PAUSE – 11.17 – Aversion To Stillness
February 22, 2011
REFLECTION: An aversion to stillness is a growing phenomenon in our plugged in world.
Case in point. I recently facilitated a day in a leadership development program. The session focused on Modeling The Way & Encouraging the Heart – two essential leadership practices. During the day we were in and out of group work and discussion.
People were pretty conscientious about turning off their cell phone ringers and setting the gadgets to vibrate. So the ‘audible call-out’ distractions were minimized. However, that didn’t stop people from repeatedly reaching for their phones in much the same way as infants reach for their pacifiers – to plug into something that fills the void.
As soon as group discussion wound down, or a break was announced, people grabbed their phones to check on the world outside. This essentially cut out those to their left and right who might want to engage in further interaction. After all, who wants to get between someone and their phone. However, it also robbed the individual of the opportunity to be still with their own thoughts – in the absence of input from the outside world. Who knows what kind of insights might have arisen given half a chance to see the light of day? (more…)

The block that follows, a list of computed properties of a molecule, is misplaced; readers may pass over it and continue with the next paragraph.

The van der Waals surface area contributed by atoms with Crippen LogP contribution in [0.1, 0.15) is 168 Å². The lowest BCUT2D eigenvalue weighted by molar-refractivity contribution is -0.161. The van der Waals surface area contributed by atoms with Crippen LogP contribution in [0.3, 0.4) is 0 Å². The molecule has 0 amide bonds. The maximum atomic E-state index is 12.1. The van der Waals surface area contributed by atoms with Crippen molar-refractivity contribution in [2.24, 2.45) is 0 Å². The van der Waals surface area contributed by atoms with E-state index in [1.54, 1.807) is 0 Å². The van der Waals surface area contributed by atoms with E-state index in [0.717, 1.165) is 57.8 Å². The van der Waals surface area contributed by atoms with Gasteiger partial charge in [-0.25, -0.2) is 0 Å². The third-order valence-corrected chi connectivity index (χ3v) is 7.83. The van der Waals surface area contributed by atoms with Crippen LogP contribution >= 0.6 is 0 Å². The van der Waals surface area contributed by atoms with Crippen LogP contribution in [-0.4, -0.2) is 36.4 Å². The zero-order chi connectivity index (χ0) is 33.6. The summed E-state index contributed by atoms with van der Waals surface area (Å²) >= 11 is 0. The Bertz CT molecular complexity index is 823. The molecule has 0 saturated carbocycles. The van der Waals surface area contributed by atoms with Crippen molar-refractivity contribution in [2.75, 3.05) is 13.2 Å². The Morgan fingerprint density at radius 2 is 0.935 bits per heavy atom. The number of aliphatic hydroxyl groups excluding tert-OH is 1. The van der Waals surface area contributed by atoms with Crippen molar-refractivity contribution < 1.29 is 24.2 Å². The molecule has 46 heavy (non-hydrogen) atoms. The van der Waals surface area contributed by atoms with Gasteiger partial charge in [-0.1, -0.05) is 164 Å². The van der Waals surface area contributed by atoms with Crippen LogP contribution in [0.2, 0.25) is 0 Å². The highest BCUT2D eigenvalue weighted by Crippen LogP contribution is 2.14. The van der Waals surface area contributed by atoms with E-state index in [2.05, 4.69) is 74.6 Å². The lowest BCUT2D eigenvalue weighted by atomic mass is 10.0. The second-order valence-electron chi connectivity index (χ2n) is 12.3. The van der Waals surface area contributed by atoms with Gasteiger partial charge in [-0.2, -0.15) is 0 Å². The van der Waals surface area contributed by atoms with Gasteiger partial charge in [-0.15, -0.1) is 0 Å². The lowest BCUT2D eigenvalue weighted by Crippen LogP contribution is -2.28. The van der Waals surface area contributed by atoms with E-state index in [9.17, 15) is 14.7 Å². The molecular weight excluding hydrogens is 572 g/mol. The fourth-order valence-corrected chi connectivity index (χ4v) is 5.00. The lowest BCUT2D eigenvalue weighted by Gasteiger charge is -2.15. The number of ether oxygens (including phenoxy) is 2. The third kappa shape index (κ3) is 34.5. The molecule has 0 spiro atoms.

June 16, 2010
Each time I write an e-zine message or post to the Pause blog about the place of technology in our lives, it generates a mega response. It’s apparent that people hold strong feelings on both sides of the fence and right down the middle, for that matter.
Today’s blog post by Peter Bregman at Harvard Business Review, Why I Returned My iPad, is also generating a lively set of reactions – both for and against. Bregman describes the seductive appeal of this new techno toy in his life, the impact his use had on balance in his life, and his challenges with turning it off or setting it aside.
What is just as interesting as his experience are the reactions – pro and con – of those who comment on his decision. This is exactly the kind of debate that we need to find the right balance of time in – time out when it comes to the place of technology in our highly connected lives.